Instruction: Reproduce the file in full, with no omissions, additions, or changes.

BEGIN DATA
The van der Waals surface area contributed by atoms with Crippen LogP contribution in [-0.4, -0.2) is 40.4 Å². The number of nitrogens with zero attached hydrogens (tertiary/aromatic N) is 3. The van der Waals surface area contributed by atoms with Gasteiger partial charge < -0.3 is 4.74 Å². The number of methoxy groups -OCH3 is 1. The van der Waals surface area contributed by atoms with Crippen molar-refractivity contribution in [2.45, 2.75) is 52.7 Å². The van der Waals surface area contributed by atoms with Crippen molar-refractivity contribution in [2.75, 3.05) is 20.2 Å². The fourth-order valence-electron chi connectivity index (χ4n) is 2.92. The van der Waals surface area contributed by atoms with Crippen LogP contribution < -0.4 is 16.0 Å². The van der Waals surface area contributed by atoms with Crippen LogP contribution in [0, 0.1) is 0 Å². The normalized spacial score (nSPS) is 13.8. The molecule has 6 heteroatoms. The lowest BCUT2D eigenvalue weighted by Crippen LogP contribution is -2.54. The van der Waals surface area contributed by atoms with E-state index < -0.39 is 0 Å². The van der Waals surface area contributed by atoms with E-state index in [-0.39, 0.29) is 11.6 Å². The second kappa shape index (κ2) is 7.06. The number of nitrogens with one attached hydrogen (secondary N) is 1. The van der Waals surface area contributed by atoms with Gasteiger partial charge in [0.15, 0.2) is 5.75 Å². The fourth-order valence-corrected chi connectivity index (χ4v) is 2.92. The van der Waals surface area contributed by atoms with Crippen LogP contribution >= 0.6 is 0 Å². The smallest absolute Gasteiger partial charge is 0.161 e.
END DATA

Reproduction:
The van der Waals surface area contributed by atoms with Crippen LogP contribution in [-0.4, -0.2) is 40.4 Å². The number of nitrogens with zero attached hydrogens (tertiary/aromatic N) is 3. The van der Waals surface area contributed by atoms with Gasteiger partial charge < -0.3 is 4.74 Å². The number of methoxy groups -OCH3 is 1. The van der Waals surface area contributed by atoms with Crippen molar-refractivity contribution in [2.45, 2.75) is 52.7 Å². The van der Waals surface area contributed by atoms with Crippen molar-refractivity contribution in [2.75, 3.05) is 20.2 Å². The fourth-order valence-electron chi connectivity index (χ4n) is 2.92. The van der Waals surface area contributed by atoms with Crippen LogP contribution < -0.4 is 16.0 Å². The van der Waals surface area contributed by atoms with Crippen LogP contribution in [0, 0.1) is 0 Å². The normalized spacial score (nSPS) is 13.8. The molecule has 6 heteroatoms. The lowest BCUT2D eigenvalue weighted by Crippen LogP contribution is -2.54. The van der Waals surface area contributed by atoms with E-state index < -0.39 is 0 Å². The van der Waals surface area contributed by atoms with E-state index in [-0.39, 0.29) is 11.6 Å². The second kappa shape index (κ2) is 7.06. The number of nitrogens with one attached hydrogen (secondary N) is 1. The van der Waals surface area contributed by atoms with Gasteiger partial charge in [0.15, 0.2) is 5.75 Å². The fourth-order valence-corrected chi connectivity index (χ4v) is 2.92. The van der Waals surface area contributed by atoms with Crippen LogP contribution >= 0.6 is 0 Å². The smallest absolute Gasteiger partial charge is 0.161 e.